“I've always been interested in the relationship of genetics to clinical care, and I've had the good fortune to have opportunities in both genetics and medicine. I am a great believer in learning to use science wisely and well.”
“LEADING MEDICAL ETHICIST, HISTORIAN AND HUMAN GENETICS EXPERT”
Although the human genome had not been decoded in 1974 when Wylie Burke received her Ph.D. in genetics and began to study medicine, the excitement over human genetics research was palpable. So after training in internal medicine, she did a fellowship in genetics.
In the ensuing years her clinical experience and broadly focused research have helped her to become a nationally recognized expert on the social, legal and ethical implications of human genome research. Now Professor and Chair of the Department of Medical History and Ethics at the University of Washington, she is a respected educator whose research addresses the ethical and policy implications of genetic information in medicine and public health.
"I always wanted to be in medicine and genetics," she said recently. "I've come to it by a circuitous route but at an exciting time when there are lots of questions.
"There are two ways to use human genetics for health benefits. We can use genetic testing to identify people with specific risks or needs and tailor their care to their genetics; and we can develop new treatments based on genetic knowledge that helps us understand the disease. These are different paths and they raise different issues.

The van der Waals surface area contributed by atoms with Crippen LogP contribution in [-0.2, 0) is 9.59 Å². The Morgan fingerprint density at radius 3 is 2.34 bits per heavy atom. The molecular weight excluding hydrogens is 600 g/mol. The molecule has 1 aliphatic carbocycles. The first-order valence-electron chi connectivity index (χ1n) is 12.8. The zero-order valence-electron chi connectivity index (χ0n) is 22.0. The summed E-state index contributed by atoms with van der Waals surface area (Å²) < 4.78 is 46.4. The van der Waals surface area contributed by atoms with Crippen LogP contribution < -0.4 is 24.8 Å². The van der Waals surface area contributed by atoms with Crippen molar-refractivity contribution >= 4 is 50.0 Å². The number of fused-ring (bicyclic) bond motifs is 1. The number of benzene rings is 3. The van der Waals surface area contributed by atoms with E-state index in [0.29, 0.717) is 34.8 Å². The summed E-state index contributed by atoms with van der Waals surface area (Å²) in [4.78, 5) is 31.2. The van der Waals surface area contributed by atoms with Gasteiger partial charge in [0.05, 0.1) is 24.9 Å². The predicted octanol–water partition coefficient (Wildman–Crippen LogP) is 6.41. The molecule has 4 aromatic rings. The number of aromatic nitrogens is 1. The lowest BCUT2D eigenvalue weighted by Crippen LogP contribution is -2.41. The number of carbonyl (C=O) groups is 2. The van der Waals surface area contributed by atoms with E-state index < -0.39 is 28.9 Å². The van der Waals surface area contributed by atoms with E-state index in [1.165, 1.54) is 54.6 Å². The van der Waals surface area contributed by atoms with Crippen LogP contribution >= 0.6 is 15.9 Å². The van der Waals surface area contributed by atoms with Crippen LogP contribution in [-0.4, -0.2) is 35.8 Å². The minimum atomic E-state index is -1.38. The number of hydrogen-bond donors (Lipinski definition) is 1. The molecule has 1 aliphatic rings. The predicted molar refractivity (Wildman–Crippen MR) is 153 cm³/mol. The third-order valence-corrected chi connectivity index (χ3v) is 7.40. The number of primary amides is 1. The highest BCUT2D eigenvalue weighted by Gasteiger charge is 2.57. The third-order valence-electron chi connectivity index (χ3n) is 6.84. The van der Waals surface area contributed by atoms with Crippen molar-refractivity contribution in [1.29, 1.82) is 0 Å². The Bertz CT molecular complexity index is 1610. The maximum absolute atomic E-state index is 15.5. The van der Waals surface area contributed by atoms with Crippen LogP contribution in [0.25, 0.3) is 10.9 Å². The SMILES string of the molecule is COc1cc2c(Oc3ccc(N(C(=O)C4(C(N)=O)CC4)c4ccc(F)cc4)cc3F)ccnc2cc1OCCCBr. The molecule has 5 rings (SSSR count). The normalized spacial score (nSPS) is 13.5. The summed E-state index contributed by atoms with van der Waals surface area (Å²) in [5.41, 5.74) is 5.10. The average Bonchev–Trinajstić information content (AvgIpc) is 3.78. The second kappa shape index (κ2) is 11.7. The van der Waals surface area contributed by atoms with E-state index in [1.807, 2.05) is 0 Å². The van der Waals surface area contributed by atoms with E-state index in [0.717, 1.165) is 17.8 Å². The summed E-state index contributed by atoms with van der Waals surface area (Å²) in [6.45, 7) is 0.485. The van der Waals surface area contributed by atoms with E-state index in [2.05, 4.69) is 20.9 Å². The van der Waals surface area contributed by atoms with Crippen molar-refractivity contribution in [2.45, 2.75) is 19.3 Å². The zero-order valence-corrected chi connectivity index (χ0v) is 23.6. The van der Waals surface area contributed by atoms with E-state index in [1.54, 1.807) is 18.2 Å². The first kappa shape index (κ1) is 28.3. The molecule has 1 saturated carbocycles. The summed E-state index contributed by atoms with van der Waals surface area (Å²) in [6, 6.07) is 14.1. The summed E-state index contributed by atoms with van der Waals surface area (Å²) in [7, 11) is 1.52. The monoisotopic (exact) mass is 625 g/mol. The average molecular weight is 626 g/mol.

"One of the questions we need to think about is when does the harm of a genetic label outweigh its benefit? This is going to be an important question with all uses of genetic information. I'd like to be remembered for trying to bring scientific rigor to some of the questions being posed by the research."
Nominated as a Local Legend of Medicine by Representative Jim McDermott (D-WA-7), Burke earned both her Ph.D. in genetics and her M.D. from the University of Washington, where she also served as Associate Director of the Internal Medicine Residency Program from 1988 to 1994. Highly regarded by her university peers in the Department of Medicine, she received the 1978 Robert S. Evans Award for her outstanding training and mentoring of others.
She was the founding Director of the University of Washington's Women's Health Care Center in 1994, and a Visiting Scientist at the Center For Disease Control's National Center for Chronic Disease Prevention and Health Promotion in 1998.
She has served on the NIH National Advisory Council for Human Genome Research and the Department of Health and Human Services Advisory Committee on Genetic Testing. She was a Principal Investigator, Center for Genomics and Healthcare Equality--a Center of Excellence in Ethical, Legal and Social Issues (ELSI) Research funded by the National Human Genome Research Institute.
Burke also is an Associate Editor for Community Genetics, is widely published in numerous journals and books, and has contributed editorials, reviews and commentaries on a wide variety of subjects.
According to an admiring colleague, "Dr. Burke serves as an outstanding role model for leadership, humanism and professionalism in clinical care, teaching and research."
Awarded Ph.D. in genetics, University of Washington, Seattle
Appointed Attending Physician, Harborview Medical Center, Seattle
Founding Medical Director, Women's Health Care Center, University of Washington School of Medicine, Seattle
Appointed to the National Institutes of Health Advisory Council for Human Genome Research
Becomes Chair, Department of Medical History and Ethics, and Professor of Medical History and Ethics, University of Washington School of Medicine
University of Washington School of Medicine, Seattle, WA